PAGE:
Ekrem Imamoğlu’s Faltering Path to Office
On the night of the March 31 mayoral election in Istanbul the honking of jubilant cars, blaring CHP songs, and shouts of loyalty to Atatürk and Istanbul echoed throughout the city. For most, the election signified a shift in Turkish politics.The nationwide municipal elections were an upset for Erdoğan’s consistent AKP electoral victory. The opposition coalition took large cities, including Ankara, that had consistently voted for the AKP since their rise to power in 2003. But the opposition’s success in Istanbul more than anywhere else offered Turks hope for their democracy.
On the night of the June 23 re-election Turks across the world incessantly refreshed their news webpages, scanned Twitter, and waited for the media ban to be lifted. News began to leak that the chair of the Supreme Electoral Council (YSK) had had a heart attack while other sources claimed that early results showed opposition candidate Imamoğlu winning by a landslide. Opposition supporters anxiously questioned whether they could trust in the electoral process after three months of inconsistent responses from the YSK.
The previous mayoral election in March 2019 ended in controversy as CHP candidate Ekrem Imamoğlu won the election with a margin of 0.2%.1.“Turkey’s election board orders revote for Istanbul mayor” : CNN The AKP alleged that the opposition had committed voter fraud. They went as far as to claim that in Büyükçekmece, a district which had flipped from AKP, they could identify AKP voters by their names.2.“Soyisminden parti analizi!” : SOZCU In the days following the election residents of Büyükçekmece were subjected to visits by police to check for irregularities. Although the YSK rejected some of the AKP’s requests for recounts, it allowed for 51 ballot boxes to be re-examined.3.“AK Party seeks Istanbul vote rerun as YSK limits recount to 51 ballot boxes” : Daily Sabah4.“AKP scans voters’ surnames to prove electoral fraud in Istanbul” : Ahval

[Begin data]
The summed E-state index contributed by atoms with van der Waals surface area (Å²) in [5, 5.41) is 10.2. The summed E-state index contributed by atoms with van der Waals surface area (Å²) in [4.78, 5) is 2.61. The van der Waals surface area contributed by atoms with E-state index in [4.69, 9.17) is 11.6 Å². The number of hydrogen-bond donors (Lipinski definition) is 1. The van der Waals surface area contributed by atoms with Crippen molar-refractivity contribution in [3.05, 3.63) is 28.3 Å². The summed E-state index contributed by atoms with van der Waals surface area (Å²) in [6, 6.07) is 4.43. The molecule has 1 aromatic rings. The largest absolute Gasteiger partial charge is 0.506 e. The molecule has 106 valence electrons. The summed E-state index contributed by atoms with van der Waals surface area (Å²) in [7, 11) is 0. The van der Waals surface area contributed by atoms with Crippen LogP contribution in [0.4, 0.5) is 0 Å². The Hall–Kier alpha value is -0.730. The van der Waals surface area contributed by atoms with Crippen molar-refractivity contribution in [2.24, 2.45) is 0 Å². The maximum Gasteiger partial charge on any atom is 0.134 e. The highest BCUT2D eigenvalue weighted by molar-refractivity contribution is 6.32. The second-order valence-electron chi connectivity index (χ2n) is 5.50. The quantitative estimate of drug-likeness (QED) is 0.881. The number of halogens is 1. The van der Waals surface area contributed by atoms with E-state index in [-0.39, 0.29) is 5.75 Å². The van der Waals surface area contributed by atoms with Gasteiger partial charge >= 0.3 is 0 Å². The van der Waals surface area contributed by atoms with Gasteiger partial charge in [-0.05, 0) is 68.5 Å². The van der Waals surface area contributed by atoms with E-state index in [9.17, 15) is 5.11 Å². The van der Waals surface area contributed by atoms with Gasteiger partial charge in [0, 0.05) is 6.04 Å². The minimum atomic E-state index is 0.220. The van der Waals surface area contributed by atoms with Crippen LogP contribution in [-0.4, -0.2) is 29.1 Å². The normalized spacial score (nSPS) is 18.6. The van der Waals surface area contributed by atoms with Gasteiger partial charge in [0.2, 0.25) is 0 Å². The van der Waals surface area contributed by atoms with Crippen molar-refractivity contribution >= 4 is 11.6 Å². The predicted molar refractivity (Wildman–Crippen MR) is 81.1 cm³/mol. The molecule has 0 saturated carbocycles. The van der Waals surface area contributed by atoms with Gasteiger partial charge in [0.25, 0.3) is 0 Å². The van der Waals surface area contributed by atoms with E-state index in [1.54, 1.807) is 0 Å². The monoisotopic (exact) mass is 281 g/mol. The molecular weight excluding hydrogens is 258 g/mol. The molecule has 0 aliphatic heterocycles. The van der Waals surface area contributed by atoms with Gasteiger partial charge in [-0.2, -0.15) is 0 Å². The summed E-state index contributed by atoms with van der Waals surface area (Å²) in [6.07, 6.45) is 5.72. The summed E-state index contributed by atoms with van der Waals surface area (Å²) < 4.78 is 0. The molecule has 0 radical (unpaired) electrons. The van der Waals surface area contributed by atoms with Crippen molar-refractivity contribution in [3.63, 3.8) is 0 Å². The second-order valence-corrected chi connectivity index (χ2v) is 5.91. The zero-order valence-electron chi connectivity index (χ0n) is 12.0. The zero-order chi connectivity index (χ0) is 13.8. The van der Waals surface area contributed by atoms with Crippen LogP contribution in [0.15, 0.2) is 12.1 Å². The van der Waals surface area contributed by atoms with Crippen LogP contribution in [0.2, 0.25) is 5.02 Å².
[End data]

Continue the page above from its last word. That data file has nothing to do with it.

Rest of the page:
Yet thirteen days after Imamoğlu first took office the YSK reversed its decision to recount a nominal portion of the votes – a portion not large enough to change the results of the election – and called for a new election.
On June 28, for the second time this year, after weathering two races that bore deep into Turkish identity politics, İmamoğlu was certified as Mayor of İstanbul.5.“Ekrem İmamoğlu becomes Istanbul mayor after rerun polls” : Hurriyet This time he chose to celebrate with his supporters in Fetih – a conservative district with a large Syrian population. Imamoğlu’s win in Fetih and the other swing districts helped to increase his previous win in March from just 13,000 votes to more than 800,000.6.“Turkey’s top election body announces official results for Istanbul elections, says İmamoğlu winner” : Hurriyet
Turkish Voting Blocs